UK inflation rate rises to 2.9%

UK shoppersImage copyright Getty Images

The UK’s inflation rate climbed to its joint highest in more than five years in August as the price of petrol and clothing rose.

UK inflation measured by the Consumer Prices Index rose to 2.9% in August, up from 2.6% in July, figures show.

The fall in the value of sterling since the EU referendum continued to be a major impetus for rising prices, the Office for National Statistics said.

But a rebound in the price of oil also had an impact, pushing up fuel prices.

The bigger-than-expected rise in inflation comes ahead of the Bank of England’s next announcement on interest rates on Thursday.

However, economists said the Bank was still highly unlikely to raise rates at the meeting.

Rising clothing costs

According to the ONS, the prices of most goods climbed during August, largely because of rising import costs for retailers.

However, clothing and footwear prices had the biggest impact, climbing 4.6% year-on-year, their highest level since records began.

Petrol also pushed the overall cost of living higher, increasing 1.8p a litre to 115.7p during the month, while diesel gained 2p to 117.6p.

The TUC’s general secretary, Frances O’Grady, said the “cost of living squeeze” was continuing, with rising inflation outpacing wages.

“The government needs to get a grip and get pay rising across the economy,” she said.

The most recent wages data showed average weekly earnings rising at an annual pace of 2.1%. New figures on pay are due to be released on Wednesday.

Ian Stewart, chief economist at Deloitte, said: “It is pretty remarkable that, with inflation near 3% and unemployment at the lowest level in over 40 years, we are not seeing much wage inflation.”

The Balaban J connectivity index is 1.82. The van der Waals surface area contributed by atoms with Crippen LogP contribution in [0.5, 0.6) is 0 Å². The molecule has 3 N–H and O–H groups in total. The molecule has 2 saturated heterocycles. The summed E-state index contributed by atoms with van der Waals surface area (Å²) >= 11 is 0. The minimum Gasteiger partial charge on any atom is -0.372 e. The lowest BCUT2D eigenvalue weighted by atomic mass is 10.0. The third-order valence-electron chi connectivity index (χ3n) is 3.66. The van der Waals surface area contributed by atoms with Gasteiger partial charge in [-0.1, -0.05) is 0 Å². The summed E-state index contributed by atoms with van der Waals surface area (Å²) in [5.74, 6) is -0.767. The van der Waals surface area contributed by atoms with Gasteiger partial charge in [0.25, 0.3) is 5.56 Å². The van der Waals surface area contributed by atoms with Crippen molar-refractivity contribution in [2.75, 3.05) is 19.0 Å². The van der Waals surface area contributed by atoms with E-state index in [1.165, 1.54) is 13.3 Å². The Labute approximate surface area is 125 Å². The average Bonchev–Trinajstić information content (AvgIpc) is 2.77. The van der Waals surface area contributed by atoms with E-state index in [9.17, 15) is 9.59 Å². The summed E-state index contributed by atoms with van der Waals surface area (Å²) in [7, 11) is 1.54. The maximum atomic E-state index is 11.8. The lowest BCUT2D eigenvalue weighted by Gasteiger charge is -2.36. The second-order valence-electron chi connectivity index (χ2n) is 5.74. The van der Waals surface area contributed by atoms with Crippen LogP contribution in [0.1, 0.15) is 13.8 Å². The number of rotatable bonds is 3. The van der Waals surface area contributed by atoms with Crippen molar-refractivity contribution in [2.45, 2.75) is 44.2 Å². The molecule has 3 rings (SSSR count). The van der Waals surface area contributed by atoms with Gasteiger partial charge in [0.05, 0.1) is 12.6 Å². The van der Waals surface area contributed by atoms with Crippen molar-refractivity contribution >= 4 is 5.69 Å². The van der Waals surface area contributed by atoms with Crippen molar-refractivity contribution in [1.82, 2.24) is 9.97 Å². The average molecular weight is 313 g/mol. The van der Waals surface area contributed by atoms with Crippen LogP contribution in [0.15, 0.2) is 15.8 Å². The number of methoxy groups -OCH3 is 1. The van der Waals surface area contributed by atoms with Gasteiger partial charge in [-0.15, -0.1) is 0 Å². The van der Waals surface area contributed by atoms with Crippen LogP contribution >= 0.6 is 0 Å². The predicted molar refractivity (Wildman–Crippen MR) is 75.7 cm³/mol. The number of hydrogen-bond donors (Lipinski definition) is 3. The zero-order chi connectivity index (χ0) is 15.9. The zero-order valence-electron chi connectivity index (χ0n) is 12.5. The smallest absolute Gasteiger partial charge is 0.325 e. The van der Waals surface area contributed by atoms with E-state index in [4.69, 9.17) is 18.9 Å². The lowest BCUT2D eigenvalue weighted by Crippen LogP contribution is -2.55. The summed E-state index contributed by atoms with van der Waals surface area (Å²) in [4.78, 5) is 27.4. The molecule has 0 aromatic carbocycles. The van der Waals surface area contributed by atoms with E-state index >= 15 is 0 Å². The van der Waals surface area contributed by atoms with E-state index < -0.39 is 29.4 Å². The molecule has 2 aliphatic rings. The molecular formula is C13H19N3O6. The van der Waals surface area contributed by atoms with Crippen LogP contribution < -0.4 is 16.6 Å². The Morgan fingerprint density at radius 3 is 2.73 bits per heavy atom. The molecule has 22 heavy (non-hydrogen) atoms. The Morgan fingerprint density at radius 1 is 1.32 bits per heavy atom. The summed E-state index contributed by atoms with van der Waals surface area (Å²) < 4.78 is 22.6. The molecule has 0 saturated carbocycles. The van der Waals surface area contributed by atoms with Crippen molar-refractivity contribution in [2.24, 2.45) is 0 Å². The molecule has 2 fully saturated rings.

August’s inflation rate is far above the Bank of England’s target of 2%. The Bank has said it expects inflation to reach 3% in October, but start to ease early in 2018.

Paul Hollingsworth, UK economist at Capital Economics, said the latest figures were likely to provide “further ammunition” to those members of the Bank’s rate-setting Monetary Policy Committee who favour an earlier rise in interest rates.

“However, we don’t think the rise in CPI inflation has much further to run,” he added.

“Indeed, we expect it to peak at 3.1% in October, before dropping back next year as the impact of the pound’s fall starts to fade.”

Samuel Tombs, chief UK economist at Pantheon Macroeconomics, added: “We still think the chances of a rate rise this year are remote.

“Domestically-generated inflation is subdued, inflation expectations have remained well-anchored and GDP growth is too weak to warrant higher rates.”

The ONS’s preferred measure of inflation CPIH – which includes owner-occupiers’ housing costs – rose to 2.7% last month from 2.6% in July.

The Retail Prices Index (RPI) measure of inflation rose to 3.9% in August from 3.6%.


Analysis: Andy Verity, BBC economics correspondent

Image copyright PA

Here’s a few details from the inflation numbers. Coffee – up 5.1%. Petrol – up 5.1%. Clothing – up 5.1%. Oils and fats (including butter) – up 5.9%. Electricity – up 9%. Then there is the price of fish – up 9.6%.

Now of course to get the average rise in the cost of living you have to lump in those moves with other items falling in price (air fares, second-hand cars, toys and games) to get the average of 2.9%. But even that number is worrying when wages at the last count could only manage a rise of 2.1%.

August’s inflation rate of 2.9% equals the peak rate seen in May. The market had expected 2.8% – so it did have an effect. On the currency markets, traders pushed up the value of the pound to $1.327 – its highest in months.

Before the figures came out, traders in the City had anticipated a rise in interest rates by next May. Now they’re betting it’s more likely to happen next February. Nevertheless, that would only take the official rate back to where it was before the post-referendum emergency cut last August and further rate rises could take years. That’s because the economy is growing only modestly.

If only it were growing as fast as prices.


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